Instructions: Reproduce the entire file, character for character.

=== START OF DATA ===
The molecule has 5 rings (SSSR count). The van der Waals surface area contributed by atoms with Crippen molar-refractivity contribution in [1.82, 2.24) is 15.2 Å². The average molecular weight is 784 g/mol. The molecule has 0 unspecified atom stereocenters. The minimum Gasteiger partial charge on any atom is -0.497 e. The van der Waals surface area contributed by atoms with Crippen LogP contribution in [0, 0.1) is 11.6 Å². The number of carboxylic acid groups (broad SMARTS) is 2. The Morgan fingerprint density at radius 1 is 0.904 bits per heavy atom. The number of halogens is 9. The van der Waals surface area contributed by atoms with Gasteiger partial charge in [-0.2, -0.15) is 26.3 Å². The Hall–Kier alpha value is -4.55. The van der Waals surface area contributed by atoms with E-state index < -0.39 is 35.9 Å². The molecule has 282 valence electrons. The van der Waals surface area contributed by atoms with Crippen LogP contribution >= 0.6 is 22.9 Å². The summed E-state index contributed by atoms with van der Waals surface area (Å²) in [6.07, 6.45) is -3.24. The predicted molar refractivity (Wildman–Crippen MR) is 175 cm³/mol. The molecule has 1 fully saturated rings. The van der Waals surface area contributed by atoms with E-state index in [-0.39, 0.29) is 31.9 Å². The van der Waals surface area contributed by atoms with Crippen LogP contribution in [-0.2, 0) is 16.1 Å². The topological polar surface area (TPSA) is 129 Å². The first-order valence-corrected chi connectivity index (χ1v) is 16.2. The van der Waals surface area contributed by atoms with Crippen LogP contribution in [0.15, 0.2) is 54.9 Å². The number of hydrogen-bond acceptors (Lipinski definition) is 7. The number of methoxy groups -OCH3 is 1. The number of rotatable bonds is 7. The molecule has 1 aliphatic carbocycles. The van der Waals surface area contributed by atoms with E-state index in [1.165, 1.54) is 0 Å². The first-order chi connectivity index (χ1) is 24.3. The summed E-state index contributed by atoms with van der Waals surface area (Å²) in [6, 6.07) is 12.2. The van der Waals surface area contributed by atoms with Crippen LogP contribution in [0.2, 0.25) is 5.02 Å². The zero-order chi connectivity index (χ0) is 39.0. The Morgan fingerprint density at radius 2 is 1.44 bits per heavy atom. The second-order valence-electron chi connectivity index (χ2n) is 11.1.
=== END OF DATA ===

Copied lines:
The molecule has 5 rings (SSSR count). The van der Waals surface area contributed by atoms with Crippen molar-refractivity contribution in [1.82, 2.24) is 15.2 Å². The average molecular weight is 784 g/mol. The molecule has 0 unspecified atom stereocenters. The minimum Gasteiger partial charge on any atom is -0.497 e. The van der Waals surface area contributed by atoms with Crippen LogP contribution in [0, 0.1) is 11.6 Å². The number of carboxylic acid groups (broad SMARTS) is 2. The Morgan fingerprint density at radius 1 is 0.904 bits per heavy atom. The number of halogens is 9. The van der Waals surface area contributed by atoms with Gasteiger partial charge in [-0.2, -0.15) is 26.3 Å². The Hall–Kier alpha value is -4.55. The van der Waals surface area contributed by atoms with E-state index < -0.39 is 35.9 Å². The molecule has 282 valence electrons. The van der Waals surface area contributed by atoms with Crippen LogP contribution >= 0.6 is 22.9 Å². The summed E-state index contributed by atoms with van der Waals surface area (Å²) in [6.07, 6.45) is -3.24. The predicted molar refractivity (Wildman–Crippen MR) is 175 cm³/mol. The molecule has 1 fully saturated rings. The van der Waals surface area contributed by atoms with E-state index in [-0.39, 0.29) is 31.9 Å². The van der Waals surface area contributed by atoms with Crippen LogP contribution in [-0.2, 0) is 16.1 Å². The topological polar surface area (TPSA) is 129 Å². The first-order valence-corrected chi connectivity index (χ1v) is 16.2. The van der Waals surface area contributed by atoms with Crippen LogP contribution in [0.15, 0.2) is 54.9 Å². The number of hydrogen-bond acceptors (Lipinski definition) is 7. The number of methoxy groups -OCH3 is 1. The number of rotatable bonds is 7. The molecule has 1 aliphatic carbocycles. The van der Waals surface area contributed by atoms with E-state index in [1.165, 1.54) is 0 Å². The first-order chi connectivity index (χ1) is 24.3. The summed E-state index contributed by atoms with van der Waals surface area (Å²) in [6, 6.07) is 12.2. The van der Waals surface area contributed by atoms with Crippen LogP contribution in [0.2, 0.25) is 5.02 Å². The zero-order chi connectivity index (χ0) is 39.0. The Morgan fingerprint density at radius 2 is 1.44 bits per heavy atom. The second-order valence-electron chi connectivity index (χ2n) is 11.1.